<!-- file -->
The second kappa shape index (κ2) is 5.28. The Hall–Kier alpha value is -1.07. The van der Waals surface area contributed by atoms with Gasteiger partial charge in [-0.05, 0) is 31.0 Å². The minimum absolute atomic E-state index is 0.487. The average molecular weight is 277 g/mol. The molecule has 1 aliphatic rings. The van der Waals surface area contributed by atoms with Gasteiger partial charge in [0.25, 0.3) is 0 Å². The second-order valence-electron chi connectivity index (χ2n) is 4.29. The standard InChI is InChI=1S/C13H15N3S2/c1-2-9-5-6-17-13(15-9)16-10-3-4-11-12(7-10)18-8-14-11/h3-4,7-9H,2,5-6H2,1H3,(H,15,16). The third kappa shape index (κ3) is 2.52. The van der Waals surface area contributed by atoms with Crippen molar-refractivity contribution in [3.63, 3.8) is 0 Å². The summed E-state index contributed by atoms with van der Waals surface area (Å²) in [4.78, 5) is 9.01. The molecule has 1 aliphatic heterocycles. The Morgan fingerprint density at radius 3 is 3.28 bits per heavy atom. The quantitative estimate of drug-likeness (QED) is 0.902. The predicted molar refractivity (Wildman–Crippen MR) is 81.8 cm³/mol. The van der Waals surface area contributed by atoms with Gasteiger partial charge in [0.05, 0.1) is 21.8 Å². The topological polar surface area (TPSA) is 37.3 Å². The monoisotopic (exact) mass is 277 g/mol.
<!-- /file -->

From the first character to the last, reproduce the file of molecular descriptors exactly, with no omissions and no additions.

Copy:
The second kappa shape index (κ2) is 5.28. The Hall–Kier alpha value is -1.07. The van der Waals surface area contributed by atoms with Gasteiger partial charge in [-0.05, 0) is 31.0 Å². The minimum absolute atomic E-state index is 0.487. The average molecular weight is 277 g/mol. The molecule has 1 aliphatic rings. The van der Waals surface area contributed by atoms with Gasteiger partial charge in [0.25, 0.3) is 0 Å². The second-order valence-electron chi connectivity index (χ2n) is 4.29. The standard InChI is InChI=1S/C13H15N3S2/c1-2-9-5-6-17-13(15-9)16-10-3-4-11-12(7-10)18-8-14-11/h3-4,7-9H,2,5-6H2,1H3,(H,15,16). The third kappa shape index (κ3) is 2.52. The van der Waals surface area contributed by atoms with Crippen molar-refractivity contribution in [3.63, 3.8) is 0 Å². The summed E-state index contributed by atoms with van der Waals surface area (Å²) in [4.78, 5) is 9.01. The molecule has 1 aliphatic heterocycles. The Morgan fingerprint density at radius 3 is 3.28 bits per heavy atom. The quantitative estimate of drug-likeness (QED) is 0.902. The predicted molar refractivity (Wildman–Crippen MR) is 81.8 cm³/mol. The van der Waals surface area contributed by atoms with Gasteiger partial charge in [0.05, 0.1) is 21.8 Å². The topological polar surface area (TPSA) is 37.3 Å². The monoisotopic (exact) mass is 277 g/mol.